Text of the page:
In bacteria, an enzyme called dam methylase (Deoxyadenosine methylase) methylates adenines (A) in the sequence GATC in the new strand formed after replication. What role does this methylation play? I read that it has something to do with proofreading. If this is so, then how?
The dam methylase has three different functions:
- Correction replication errors, since the new DNA molecule is only hemimethylated (the old strand is methylated, the newly synthesized is not). Since the proof-reading only takes place on the new strand, errors introduced during replication can be corrected.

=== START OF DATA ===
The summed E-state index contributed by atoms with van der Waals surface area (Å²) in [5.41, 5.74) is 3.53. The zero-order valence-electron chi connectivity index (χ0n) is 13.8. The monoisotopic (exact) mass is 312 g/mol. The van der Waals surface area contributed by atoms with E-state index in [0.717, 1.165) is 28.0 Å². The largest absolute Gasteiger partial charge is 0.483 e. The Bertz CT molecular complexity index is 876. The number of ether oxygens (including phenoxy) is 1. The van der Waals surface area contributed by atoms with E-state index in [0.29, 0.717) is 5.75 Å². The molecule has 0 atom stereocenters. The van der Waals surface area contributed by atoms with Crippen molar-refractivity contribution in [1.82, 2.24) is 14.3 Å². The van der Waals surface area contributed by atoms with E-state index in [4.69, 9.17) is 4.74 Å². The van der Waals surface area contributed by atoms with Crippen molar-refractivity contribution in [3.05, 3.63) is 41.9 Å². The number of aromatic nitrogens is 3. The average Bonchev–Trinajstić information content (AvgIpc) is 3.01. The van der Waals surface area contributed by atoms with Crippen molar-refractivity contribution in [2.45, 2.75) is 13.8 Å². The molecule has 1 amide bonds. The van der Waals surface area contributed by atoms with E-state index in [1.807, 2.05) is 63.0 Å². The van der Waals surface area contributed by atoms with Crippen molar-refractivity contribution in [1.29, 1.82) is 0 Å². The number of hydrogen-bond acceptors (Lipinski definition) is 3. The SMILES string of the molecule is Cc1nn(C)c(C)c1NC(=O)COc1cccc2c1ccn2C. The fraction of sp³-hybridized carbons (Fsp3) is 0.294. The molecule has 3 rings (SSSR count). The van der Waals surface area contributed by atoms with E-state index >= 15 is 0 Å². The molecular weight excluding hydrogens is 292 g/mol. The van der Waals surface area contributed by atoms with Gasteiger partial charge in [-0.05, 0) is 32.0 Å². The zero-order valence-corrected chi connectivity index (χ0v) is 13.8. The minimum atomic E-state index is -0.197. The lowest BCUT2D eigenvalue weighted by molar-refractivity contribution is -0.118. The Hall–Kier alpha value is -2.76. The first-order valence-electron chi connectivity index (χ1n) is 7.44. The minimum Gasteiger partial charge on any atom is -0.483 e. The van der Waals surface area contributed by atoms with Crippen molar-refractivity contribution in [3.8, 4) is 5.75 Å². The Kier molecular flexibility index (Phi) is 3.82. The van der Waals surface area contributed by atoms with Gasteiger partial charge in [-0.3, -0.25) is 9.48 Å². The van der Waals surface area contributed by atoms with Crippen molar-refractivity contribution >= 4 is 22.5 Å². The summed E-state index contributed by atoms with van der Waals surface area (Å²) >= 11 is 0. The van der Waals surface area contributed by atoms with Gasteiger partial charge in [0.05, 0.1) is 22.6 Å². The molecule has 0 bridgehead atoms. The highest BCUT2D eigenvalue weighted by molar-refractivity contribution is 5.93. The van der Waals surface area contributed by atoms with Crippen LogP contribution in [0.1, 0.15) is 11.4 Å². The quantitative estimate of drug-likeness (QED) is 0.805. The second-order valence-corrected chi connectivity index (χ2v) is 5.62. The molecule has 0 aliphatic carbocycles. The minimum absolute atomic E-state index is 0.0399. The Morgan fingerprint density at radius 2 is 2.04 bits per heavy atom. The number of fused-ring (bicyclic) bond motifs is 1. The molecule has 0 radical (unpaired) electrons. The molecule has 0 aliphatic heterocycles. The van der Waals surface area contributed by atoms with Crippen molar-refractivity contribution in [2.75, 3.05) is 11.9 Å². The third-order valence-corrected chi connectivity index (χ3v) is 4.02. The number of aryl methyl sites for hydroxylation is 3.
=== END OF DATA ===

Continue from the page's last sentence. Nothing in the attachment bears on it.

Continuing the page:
- Regulation of replication: The ori of the chromosome is methylated to ensure that is only replicated once.
- Regulation of transcription: Methylation of GATC sequences promote the transcription of genes.
For further details see the references.